The mystery surrounding five missing Hong Kong booksellers known for titles banned in mainland China deepened after one purportedly wrote a letter saying he was fine and helping with an investigation on the mainland, prompting his wife to drop a missing person's report.
Hong Kong police said Lee Bo's wife cancelled the report but they would continue investigating the other disappearances. Their statement did not say whether Mr Lee had been located.
The UK Foreign Office confirmed by email that one of the missing booksellers is British, and Hong Kong media report it is Mr Lee. The email said Britain was "deeply concerned" about the case and has "urgently requested" help from local authorities for information on the individual.
Five people who vanished since October are associated with publisher Mighty Current, which specialises in books critical of China's Communist Party leaders.
When Mr Lee vanished last Wednesday, he reportedly did not have a travel permit for mainland China with him, triggering speculation he did not plan to go there and that Chinese security agents abducted him. The four others were last seen either in mainland China or Thailand.
An image of Mr Lee's handwritten letter was published by Taiwan's government-affiliated Central News Agency late on Monday and subsequently by Hong Kong media.
The letter, faxed to an employee at the publishing company's Causeway Bay Bookstore in Hong Kong, said: "Due to some urgent matters that I need to handle and that aren't to be revealed to the public, I have made my own way back to the mainland in order to cooperate with the investigation by relevant parties."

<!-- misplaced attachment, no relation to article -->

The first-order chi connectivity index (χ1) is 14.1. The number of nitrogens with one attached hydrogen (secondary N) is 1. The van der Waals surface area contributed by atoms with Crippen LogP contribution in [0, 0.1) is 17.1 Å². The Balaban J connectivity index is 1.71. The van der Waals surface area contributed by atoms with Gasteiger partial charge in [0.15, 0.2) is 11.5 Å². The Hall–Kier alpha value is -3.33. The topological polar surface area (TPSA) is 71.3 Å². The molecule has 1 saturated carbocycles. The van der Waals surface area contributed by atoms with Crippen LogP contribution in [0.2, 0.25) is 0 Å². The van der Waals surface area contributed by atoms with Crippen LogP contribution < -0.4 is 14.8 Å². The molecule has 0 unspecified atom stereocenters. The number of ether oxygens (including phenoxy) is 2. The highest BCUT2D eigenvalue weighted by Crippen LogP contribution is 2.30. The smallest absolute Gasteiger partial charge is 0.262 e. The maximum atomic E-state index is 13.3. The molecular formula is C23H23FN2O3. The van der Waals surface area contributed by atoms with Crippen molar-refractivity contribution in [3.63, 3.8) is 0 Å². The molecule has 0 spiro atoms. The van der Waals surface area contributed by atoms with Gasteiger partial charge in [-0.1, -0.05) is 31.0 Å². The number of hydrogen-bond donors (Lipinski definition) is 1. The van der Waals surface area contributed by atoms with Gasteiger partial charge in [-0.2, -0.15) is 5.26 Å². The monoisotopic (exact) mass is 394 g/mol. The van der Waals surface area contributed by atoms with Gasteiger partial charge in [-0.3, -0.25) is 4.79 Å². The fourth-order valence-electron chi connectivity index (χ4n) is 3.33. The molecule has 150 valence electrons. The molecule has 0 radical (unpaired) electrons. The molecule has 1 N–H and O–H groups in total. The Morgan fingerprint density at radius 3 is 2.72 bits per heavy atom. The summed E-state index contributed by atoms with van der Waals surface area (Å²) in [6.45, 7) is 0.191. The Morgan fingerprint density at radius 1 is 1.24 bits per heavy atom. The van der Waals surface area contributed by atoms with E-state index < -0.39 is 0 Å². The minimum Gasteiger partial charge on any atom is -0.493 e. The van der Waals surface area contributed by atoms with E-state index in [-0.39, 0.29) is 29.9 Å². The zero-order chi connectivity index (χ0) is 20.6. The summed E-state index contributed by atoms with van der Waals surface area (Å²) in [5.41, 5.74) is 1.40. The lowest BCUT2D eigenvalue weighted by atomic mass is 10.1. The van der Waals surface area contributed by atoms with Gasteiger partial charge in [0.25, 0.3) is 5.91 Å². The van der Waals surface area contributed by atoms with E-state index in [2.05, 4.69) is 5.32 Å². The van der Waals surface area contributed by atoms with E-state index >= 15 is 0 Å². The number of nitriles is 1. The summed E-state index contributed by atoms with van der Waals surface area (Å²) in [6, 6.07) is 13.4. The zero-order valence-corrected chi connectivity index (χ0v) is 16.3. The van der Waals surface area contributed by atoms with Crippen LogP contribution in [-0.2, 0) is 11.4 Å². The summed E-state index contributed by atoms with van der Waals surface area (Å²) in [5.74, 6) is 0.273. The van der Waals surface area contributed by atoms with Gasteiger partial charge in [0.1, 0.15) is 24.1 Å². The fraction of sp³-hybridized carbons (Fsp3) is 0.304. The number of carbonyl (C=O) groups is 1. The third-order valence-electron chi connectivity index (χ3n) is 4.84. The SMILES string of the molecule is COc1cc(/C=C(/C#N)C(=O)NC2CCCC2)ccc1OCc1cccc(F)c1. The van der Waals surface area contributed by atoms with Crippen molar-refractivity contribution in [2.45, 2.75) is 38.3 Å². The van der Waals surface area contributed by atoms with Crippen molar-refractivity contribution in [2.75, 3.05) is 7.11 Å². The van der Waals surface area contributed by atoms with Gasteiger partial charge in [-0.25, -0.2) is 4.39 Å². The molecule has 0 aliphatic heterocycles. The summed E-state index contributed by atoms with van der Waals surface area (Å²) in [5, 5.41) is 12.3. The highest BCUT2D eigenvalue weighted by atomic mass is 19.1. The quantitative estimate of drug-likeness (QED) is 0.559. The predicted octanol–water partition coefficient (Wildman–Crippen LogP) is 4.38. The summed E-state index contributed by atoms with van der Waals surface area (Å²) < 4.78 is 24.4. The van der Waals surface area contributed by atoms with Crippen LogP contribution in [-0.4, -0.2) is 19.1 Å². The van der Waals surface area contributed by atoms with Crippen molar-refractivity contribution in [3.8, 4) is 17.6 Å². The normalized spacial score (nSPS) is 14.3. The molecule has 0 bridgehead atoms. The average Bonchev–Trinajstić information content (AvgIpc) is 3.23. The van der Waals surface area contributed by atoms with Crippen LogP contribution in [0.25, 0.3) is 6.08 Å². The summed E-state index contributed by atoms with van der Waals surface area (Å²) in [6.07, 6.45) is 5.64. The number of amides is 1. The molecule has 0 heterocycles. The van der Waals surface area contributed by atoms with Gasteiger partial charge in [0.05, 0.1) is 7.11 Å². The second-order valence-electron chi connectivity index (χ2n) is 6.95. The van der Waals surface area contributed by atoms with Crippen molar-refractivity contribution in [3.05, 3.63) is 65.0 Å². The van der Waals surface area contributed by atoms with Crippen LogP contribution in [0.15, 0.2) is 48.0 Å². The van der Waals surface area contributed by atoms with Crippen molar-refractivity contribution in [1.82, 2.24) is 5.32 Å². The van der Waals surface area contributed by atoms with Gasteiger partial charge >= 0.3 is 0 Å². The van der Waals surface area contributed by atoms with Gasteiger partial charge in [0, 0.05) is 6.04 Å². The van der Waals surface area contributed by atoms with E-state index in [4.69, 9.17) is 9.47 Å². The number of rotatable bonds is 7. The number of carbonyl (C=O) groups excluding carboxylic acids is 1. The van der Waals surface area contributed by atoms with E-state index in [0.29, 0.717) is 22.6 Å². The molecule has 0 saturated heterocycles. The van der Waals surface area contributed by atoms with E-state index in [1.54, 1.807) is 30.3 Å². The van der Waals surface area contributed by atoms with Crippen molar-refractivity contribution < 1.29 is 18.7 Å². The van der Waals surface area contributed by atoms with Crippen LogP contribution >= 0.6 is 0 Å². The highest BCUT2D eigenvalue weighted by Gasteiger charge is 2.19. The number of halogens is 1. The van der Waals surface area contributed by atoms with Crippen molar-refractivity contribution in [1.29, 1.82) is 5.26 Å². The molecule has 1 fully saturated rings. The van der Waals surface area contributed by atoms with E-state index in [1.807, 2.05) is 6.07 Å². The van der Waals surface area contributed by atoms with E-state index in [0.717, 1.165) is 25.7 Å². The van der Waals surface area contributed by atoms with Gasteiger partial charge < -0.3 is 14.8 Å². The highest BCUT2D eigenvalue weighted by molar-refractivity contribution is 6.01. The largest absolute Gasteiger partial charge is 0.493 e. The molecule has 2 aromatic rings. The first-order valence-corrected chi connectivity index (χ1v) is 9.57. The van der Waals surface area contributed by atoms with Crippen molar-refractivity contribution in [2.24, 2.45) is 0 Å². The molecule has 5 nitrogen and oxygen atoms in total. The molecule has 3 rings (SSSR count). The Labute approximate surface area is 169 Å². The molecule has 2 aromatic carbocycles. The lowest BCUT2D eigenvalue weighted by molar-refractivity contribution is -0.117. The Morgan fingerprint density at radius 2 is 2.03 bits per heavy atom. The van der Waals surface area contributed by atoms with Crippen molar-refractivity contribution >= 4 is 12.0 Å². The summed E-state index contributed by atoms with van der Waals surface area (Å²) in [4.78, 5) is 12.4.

"It might take a bit of time," it said. "My current situation is very well. All is normal."
The letter gave no details on the investigation to which it refers.
Hong Kong police still have missing person's files open for three other staff members or shareholders of the publisher or the book store. One of the publishing company's owners, Gui Minhai, is a Swedish national who went missing in Thailand in October, according to Hong Kong media and human rights groups.
Swedish foreign ministry spokesman Joakim Edvardsson said on Monday the government was "very concerned" about the disappearance of one of its citizens.
Hong Kong media reported that Mr Lee's wife, Choi Ka-ping, asked police to drop the missing person's report after learning of the letter, the authenticity of which could not be independently confirmed.